“Given the terrible pressures that the auto industry was under and that the middle class of this state and Ohio and Indiana and Illinois and Wisconsin and Missouri and other places in the Midwest were facing, I think it was the right decision to heed what President-elect Obama asked us to do,” she added. “You were either for saving the auto industry or against it. I voted to save the auto industry and I’m very glad that I did.”

A victory in Michigan could set Clinton up for a huge March 15 – when Florida, Ohio, Illinois, North Carolina and Missouri vote. If Sanders can’t win Michigan, he might not be able to win any of those states. A Clinton loss, though, means Missouri, Ohio and potentially Illinois could be in play.

Kasich rising?

Ohio Gov. John Kasich has actually jumped ahead of Rubio for third place in Michigan, and is rising quickly, a Monmouth University poll out Monday showed. He appears to have worn well in last week’s Republican presidential debate, when he stayed out of the Trump-Rubio-Cruz scrum.

So imagine this scenario: Kasich beats Rubio in Michigan. Then, on March 15, Kasich wins his 66-delegate, winner-take-all home state of Ohio, and Rubio loses his 99-delegate, winner-take-all home state of Florida.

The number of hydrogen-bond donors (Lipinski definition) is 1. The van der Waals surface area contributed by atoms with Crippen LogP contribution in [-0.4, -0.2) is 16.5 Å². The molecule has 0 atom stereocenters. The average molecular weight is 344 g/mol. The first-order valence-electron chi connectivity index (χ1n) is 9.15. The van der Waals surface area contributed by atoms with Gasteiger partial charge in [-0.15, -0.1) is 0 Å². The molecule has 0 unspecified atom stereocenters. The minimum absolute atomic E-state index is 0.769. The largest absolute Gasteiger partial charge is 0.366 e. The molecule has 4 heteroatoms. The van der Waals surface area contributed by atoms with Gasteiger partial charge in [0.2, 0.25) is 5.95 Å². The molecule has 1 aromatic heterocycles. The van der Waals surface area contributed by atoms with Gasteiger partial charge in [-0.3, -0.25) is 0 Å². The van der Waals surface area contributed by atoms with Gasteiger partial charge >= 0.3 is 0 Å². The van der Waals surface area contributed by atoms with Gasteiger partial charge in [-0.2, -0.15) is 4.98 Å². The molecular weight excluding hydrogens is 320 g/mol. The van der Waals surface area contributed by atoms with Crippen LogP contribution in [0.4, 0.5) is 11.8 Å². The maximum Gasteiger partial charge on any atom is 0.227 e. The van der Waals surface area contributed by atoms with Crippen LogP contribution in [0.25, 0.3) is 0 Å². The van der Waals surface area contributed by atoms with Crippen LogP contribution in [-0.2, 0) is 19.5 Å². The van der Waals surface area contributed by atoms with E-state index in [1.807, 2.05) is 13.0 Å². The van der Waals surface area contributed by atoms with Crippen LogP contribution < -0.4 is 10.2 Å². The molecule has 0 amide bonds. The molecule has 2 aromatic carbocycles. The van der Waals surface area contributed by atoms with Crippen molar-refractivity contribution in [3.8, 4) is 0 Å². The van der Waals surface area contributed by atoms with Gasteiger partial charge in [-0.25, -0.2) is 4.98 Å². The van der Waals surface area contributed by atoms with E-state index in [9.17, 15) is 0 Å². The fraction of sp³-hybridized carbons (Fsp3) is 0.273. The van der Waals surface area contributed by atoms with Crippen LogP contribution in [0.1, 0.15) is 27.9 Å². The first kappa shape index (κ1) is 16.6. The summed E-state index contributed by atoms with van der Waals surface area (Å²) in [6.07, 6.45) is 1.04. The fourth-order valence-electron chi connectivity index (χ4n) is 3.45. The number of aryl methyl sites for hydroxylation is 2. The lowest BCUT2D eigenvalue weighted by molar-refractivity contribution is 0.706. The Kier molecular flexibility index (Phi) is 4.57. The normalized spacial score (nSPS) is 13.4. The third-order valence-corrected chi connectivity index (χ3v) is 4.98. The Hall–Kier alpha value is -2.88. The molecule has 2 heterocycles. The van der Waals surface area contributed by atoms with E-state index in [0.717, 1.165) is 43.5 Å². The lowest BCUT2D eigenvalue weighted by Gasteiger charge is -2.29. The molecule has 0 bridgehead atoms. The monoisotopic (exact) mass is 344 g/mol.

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Suddenly, Kasich would become the leading moderate, establishment-type Republican in the race – and Rubio would lack a path forward.

There are a lot of “ifs” for that to happen. But for Kasich to stand any chance of turning what’s been a smaller-scale campaign that’s been much choosier about where he tries to compete into one with a real shot at quickly racking up delegates, Michigan is where it has to start.

Winning Ohio could help Kasich play a small role in denying Trump the delegates he needs to win the GOP nomination outright.

But to have a shot at the nomination himself, Kasich has to win the Midwest – states like Michigan, Illinois, Indiana and Wisconsin, which have similarly-styled Republican governors and are often general election battlegrounds.